Personally, I’m not religious but I think we’re a bit overzealous with our 1st amendment readings. It was passed to prevent the government from deciding Unitarianism would be the religion of the land and/or banning catholic churches and/or requiring everyone to eat bacon on the sabbath. Hence, “Congress shall make no law respecting an establishment of religion, or prohibiting the free exercise thereof.”

          If the amendment meant no public monies shall be spent for religious purposes, I think it would’ve said as much. Which isn’t to say we should be forever beholden to the original bill of rights but that we shouldn’t read into what we’d like it to say rather than what it does say.

          If a school decides it want’s to put on The Cat in the Hat that’s fine, if they want to put on the nativity story, that’s fine to. Provided attendance at either isn’t mandatory and religious themes aren’t coerced or provided any extra benefits that wouldn’t be extended to plays with non-christian religious themes or areligious themes.

          I’m curious, would we (/you, dan) think differently about this if, instead of a Christmas themed play in December, we were talking about Major Barbara in April? Is there a difference between art with religious elements and proselytizing? Or is any mention of religion suspect?

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          • I think there’s a key distinction between work that has religious elements or motivations (up to and including, say, the Lion the Witch and the Wardrobe) and actual religious texts (like the story of the Nativity). One’s acceptable and one’s not, for schools to have kids participate in. As for attendance not being mandatory, well, presumably class time will be spent on this, it will be part of the curriculum, etc etc. When those two elements are present–when public school class time is being spent on having kids explicitly endorse an actual religious text–that’s where I get off the bus.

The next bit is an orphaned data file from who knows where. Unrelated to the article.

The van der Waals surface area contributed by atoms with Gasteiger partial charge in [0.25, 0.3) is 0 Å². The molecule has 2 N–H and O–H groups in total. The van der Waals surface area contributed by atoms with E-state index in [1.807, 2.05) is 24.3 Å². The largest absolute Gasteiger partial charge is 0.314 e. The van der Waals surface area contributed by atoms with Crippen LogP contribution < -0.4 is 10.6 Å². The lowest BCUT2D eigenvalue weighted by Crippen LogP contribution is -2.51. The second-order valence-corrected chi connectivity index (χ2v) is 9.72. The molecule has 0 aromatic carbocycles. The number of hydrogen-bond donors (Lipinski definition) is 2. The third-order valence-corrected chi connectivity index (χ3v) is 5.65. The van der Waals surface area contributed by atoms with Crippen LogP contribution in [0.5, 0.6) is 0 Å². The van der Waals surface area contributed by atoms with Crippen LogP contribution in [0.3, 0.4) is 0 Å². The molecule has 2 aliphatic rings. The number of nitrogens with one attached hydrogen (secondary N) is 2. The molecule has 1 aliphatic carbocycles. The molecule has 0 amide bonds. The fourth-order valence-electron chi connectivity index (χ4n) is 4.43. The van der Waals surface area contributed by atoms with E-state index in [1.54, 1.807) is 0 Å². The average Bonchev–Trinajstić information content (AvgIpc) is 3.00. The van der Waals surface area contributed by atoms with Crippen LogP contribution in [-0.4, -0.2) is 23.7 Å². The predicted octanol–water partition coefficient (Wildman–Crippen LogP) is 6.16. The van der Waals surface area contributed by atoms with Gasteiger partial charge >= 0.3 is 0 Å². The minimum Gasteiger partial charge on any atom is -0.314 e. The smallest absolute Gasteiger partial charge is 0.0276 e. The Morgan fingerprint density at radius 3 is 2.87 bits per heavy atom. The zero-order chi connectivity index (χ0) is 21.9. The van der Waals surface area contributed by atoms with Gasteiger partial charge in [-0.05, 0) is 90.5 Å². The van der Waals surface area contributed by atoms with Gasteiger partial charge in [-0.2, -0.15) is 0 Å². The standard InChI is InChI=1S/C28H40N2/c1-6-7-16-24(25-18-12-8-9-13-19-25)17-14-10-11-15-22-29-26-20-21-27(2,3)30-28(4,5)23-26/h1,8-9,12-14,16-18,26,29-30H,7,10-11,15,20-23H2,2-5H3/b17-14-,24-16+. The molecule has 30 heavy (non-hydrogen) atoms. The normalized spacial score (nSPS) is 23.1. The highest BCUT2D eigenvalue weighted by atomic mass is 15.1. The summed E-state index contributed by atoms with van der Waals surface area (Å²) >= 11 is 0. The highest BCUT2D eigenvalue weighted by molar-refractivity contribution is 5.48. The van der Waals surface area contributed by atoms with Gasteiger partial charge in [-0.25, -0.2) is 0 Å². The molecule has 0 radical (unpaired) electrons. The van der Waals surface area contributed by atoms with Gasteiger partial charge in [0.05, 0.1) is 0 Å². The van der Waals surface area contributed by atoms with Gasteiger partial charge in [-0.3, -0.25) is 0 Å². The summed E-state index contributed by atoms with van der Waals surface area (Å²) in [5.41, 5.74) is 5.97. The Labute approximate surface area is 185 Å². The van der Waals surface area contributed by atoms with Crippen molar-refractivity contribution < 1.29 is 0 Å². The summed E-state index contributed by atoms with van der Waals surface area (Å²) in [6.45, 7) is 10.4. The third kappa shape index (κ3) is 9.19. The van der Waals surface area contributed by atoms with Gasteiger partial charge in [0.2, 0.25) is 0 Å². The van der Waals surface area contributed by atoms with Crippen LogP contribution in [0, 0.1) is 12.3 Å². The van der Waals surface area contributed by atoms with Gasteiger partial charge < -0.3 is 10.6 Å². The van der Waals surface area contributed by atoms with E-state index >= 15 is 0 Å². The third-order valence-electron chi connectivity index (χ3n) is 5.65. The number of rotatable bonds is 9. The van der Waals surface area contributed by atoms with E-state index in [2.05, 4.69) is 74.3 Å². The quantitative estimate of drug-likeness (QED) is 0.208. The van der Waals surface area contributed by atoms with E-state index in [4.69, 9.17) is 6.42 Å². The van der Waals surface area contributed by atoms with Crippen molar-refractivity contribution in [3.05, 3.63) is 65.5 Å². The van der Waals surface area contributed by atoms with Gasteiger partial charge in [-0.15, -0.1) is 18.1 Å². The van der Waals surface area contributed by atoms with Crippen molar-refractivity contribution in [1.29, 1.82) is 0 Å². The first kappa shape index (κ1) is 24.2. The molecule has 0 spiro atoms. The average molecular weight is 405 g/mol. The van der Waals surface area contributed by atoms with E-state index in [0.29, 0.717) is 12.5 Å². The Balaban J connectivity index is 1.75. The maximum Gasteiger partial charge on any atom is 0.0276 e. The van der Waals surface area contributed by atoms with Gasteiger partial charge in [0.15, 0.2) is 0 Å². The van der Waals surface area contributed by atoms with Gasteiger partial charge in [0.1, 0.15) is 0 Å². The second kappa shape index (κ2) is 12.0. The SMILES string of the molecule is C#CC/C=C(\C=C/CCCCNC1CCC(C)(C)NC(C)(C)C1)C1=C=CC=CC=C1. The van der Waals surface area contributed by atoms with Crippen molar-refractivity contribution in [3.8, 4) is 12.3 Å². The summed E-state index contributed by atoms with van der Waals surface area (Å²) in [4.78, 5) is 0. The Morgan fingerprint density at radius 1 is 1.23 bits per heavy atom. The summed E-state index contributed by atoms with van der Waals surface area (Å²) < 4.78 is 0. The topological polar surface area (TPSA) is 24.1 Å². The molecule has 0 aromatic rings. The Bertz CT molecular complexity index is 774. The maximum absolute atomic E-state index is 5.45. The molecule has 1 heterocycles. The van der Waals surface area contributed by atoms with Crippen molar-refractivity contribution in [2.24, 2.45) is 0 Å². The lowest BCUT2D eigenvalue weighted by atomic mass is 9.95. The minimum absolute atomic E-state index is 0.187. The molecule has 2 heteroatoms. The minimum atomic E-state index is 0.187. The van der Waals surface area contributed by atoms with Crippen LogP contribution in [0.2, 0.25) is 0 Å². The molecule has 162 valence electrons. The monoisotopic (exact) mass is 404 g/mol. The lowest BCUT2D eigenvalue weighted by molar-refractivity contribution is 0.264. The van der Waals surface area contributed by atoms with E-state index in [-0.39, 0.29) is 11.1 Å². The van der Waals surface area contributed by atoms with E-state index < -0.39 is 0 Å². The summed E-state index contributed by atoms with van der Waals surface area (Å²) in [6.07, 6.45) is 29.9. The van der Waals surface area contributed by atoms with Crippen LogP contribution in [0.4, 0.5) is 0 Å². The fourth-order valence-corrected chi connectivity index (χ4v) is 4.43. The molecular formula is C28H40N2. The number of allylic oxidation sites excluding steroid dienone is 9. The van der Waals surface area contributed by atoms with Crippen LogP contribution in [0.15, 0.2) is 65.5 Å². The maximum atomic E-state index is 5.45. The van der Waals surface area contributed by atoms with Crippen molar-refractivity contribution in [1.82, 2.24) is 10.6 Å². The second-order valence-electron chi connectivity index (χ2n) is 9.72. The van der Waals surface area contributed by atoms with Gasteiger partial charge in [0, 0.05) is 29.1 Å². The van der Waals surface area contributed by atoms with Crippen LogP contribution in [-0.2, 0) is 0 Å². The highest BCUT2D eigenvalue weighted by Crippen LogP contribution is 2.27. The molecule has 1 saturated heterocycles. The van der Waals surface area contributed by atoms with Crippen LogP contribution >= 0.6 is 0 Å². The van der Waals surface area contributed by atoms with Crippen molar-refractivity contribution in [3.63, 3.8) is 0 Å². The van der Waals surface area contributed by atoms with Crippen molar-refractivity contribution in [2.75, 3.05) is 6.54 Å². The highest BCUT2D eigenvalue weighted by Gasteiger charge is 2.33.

What I don’t understand is why this insistence on having nativity, etc in schools. People know that some will get upset over it, and that it will exclude a certain subset of kids; so why insist on an explicitly religious celebration? Save that for the extracurriculars.

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            • I’m not being snarky but I think the pretty explicit purpose ( at least for some people) is to display dominance and/or who is primary and who is secondary. One group feels it is their country so they get to do things a certain way because they are the majority and always have been.

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            • What with all the post- stuff going around anymore, I can’t tell the difference between religious elements/motivations and actual religious texts.

              Christians don’t even believe that Jesus “really” turned water into wine anymore. Why would a Nativity automatically be assumed to be the latter rather than the former?

              “See, we don’t *REALLY* believe that he was born anywhere but Nazareth but Bethlehem is an allegory, if you were familiar with the region you’d know that the “shepherds” were far more likely to be goat herders and it was much more likely to be early October than late December (which would mean that Jesus was more likely to be a Libra than a Capricorn) and, additionally, the Three Wise Men didn’t show up until Jesus was, like, two and they were an allegory anyway.”